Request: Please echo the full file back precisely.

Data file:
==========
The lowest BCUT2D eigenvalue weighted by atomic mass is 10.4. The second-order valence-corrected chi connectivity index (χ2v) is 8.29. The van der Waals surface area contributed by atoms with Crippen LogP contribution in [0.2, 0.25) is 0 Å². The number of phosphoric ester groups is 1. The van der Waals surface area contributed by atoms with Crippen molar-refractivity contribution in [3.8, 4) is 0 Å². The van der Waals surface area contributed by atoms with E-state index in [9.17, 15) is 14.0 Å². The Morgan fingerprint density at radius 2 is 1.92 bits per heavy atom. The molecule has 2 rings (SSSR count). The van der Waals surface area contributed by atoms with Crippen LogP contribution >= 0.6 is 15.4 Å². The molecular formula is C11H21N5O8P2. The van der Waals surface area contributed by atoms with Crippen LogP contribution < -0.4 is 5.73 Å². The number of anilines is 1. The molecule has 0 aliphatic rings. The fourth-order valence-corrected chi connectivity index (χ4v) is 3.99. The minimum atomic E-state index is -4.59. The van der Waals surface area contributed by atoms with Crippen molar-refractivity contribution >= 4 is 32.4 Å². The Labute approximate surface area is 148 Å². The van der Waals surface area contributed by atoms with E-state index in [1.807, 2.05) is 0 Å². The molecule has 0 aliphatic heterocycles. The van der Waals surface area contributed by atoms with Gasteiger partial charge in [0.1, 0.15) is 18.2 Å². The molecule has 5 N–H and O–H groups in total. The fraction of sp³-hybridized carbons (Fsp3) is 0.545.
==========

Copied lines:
The lowest BCUT2D eigenvalue weighted by atomic mass is 10.4. The second-order valence-corrected chi connectivity index (χ2v) is 8.29. The van der Waals surface area contributed by atoms with Crippen LogP contribution in [0.2, 0.25) is 0 Å². The number of phosphoric ester groups is 1. The van der Waals surface area contributed by atoms with Crippen molar-refractivity contribution in [3.8, 4) is 0 Å². The van der Waals surface area contributed by atoms with E-state index in [9.17, 15) is 14.0 Å². The Morgan fingerprint density at radius 2 is 1.92 bits per heavy atom. The molecule has 2 rings (SSSR count). The van der Waals surface area contributed by atoms with Crippen LogP contribution >= 0.6 is 15.4 Å². The molecular formula is C11H21N5O8P2. The van der Waals surface area contributed by atoms with Crippen LogP contribution < -0.4 is 5.73 Å². The number of anilines is 1. The molecule has 0 aliphatic rings. The fourth-order valence-corrected chi connectivity index (χ4v) is 3.99. The minimum atomic E-state index is -4.59. The van der Waals surface area contributed by atoms with Crippen molar-refractivity contribution >= 4 is 32.4 Å². The Labute approximate surface area is 148 Å². The van der Waals surface area contributed by atoms with E-state index in [1.807, 2.05) is 0 Å². The molecule has 0 aliphatic heterocycles. The van der Waals surface area contributed by atoms with Gasteiger partial charge in [0.1, 0.15) is 18.2 Å². The molecule has 5 N–H and O–H groups in total. The fraction of sp³-hybridized carbons (Fsp3) is 0.545.